Shadow banks are outstripping traditional banks

The overall picture of financial capitalism is changing. The next big crisis could come not from the traditional banks, which have been the focus of financial market regulation to date, but from the "shadow banks". For a long time, no significance was attached to companies in the shadow banking sector. On the contrary, less dependence of the economy on banks was seen as an advantage, especially in the light of the financial market crisis, where states supported "their" banks with billions of euros from their budgets.

by David Stein: from

What are shadow banks?

In the fall of 2007, investment manager Paul McCulley used this catchy term to describe for the first time the part of the financial system in which he suspected huge dormant risks even before the great financial crisis, without this being problematized in the public debate or even leading to regulatory consequences. Since then, this term has become firmly established in the financial sector, in politics and among economists. It said it wants to understand what is going on in the shadows, off bank balance sheets and opaque to regulators. This has been the credo since 2007.
In the eleventh year since the financial crisis began, it is apparent that little progress has been made in understanding and reaching a G20 consensus on the politically connoted concept of shadow banks, and international regulatory standards are still miles away.
The Financial Stability Board (FSB), established by the G7 countries in 2009 and expanded by the G20 countries, had set itself precisely this objective. In this sector, it should identify the weaknesses of the international financial system, make proposals to the G20 to eliminate them, and monitor their implementation. He initially defined the shadow banking system relatively broadly as "credit intermediation by activities and entities outside the regular banking system". In the meantime, they are rowing back. The FSB has recently been asked to focus only on non-banks that engage in credit-like activities which it considers to be systemically important and to pose a threat to financial stability.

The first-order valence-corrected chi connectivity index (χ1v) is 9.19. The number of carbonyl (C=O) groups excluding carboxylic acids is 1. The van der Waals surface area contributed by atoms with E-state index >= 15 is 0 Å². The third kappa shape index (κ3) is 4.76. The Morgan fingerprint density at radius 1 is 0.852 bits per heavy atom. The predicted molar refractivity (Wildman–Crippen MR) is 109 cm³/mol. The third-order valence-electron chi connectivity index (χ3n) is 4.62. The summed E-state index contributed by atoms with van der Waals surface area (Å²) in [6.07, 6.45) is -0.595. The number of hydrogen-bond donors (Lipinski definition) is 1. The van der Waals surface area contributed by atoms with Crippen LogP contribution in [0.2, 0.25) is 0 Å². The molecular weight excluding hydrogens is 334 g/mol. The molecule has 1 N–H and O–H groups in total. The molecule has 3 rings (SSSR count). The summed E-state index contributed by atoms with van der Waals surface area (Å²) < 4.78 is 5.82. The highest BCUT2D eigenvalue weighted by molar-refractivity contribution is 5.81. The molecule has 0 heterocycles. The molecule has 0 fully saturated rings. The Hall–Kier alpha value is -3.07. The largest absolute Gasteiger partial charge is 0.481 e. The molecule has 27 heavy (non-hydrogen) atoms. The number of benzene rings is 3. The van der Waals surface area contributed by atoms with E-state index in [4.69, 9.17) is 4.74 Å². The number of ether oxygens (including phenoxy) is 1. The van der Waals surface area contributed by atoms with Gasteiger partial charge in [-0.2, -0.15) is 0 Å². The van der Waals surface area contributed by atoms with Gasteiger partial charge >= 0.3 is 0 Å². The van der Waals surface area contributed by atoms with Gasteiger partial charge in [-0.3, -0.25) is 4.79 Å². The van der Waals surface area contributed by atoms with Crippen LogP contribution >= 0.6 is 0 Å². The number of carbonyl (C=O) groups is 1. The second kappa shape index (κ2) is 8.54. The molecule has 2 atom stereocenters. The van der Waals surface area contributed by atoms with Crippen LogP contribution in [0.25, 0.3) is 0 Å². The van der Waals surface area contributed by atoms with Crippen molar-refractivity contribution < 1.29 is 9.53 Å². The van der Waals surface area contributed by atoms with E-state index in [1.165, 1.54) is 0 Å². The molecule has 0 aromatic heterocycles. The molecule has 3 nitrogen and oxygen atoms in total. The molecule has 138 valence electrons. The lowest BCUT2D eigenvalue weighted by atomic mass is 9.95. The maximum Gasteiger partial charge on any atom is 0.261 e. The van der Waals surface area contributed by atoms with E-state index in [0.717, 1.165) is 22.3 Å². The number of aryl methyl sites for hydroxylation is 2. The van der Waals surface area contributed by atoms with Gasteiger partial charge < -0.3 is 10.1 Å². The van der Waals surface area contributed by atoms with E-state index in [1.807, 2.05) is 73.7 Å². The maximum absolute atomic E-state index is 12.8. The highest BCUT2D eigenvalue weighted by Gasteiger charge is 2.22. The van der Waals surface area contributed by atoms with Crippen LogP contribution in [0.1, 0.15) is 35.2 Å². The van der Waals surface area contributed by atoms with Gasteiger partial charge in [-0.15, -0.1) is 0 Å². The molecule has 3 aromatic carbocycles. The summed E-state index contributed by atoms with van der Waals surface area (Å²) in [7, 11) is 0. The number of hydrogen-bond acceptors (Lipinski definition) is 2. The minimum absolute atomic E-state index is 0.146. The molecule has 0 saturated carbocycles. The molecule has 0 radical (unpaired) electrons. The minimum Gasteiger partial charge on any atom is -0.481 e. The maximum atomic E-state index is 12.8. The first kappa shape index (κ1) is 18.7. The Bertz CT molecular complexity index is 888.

All credit transactions that are not conducted through institutions with a banking license are in principle to be classified as belonging to the broad world of shadow banks. Before the financial crisis, it was mainly the banks themselves that were able to hide risks in subsidiaries that did not appear in any annual report. New international rules have since made such trickery more difficult. However, these only apply to banks. These sectoral regulations have not minimized the risks to the financial system as a whole, but merely shifted them further into the darkness of the shadow banks. Shadow banks have benefited from increased regulation of banks since the financial crisis, which are now required to back their operations with more capital and – unlike shadow banks – must comply with disclosure requirements to supervisors.

Shared governance

Banks have long since ceased to be the sole masters of money: In their search for returns, other financial service providers are increasingly entering the traditional financial business of credit institutions – such as money market funds, investment funds and hedge funds. The shadow banking sector consists of a heterogeneous group of institutions and business models that, at first glance, do not necessarily have much to do with each other and are subject to different accounting rules. The FSB's latest global shadow banking report, published in March 2018, shows that the world's shadow banks, which are still barely regulated, further expanded their share of the overall industry after the 2007 financial crisis.
Shadow banks move an increasing volume of assets. The FSB now puts the actual risky part of the financial markets beyond the conventional banks at $34 trillion. This is 3.2 percent more than the year before and corresponds to around 70 percent of the total gross domestic product of the countries it examines. In previous FSB reports, the financial gray market had been defined much more broadly: As recently as 2015, the FSB had reported its volume at $75 trillion. In the meantime, however, he narrows down the field to those transactions on the market from which, in his opinion, real risks for the global financial system are to emanate.
The activities of such shadow banks, judged to be systemically important, now comprise 13 percent of financial assets in the 29 countries the FSB has studied. However, many countries did not provide data, so they do not appear in the study. These can be hedge funds or private equity funds, but also pension funds or insurers.
Given the scarcity of capital and tighter regulation of banks, the incentive to move capital into the shadow banking system has increased. Globally, the total volume of shadow banks, including "non-systemic" entities, is estimated at $149 trillion. In 2002-2011 alone, the total assets of shadow banks more than doubled to about $67 trillion, according to FSB data.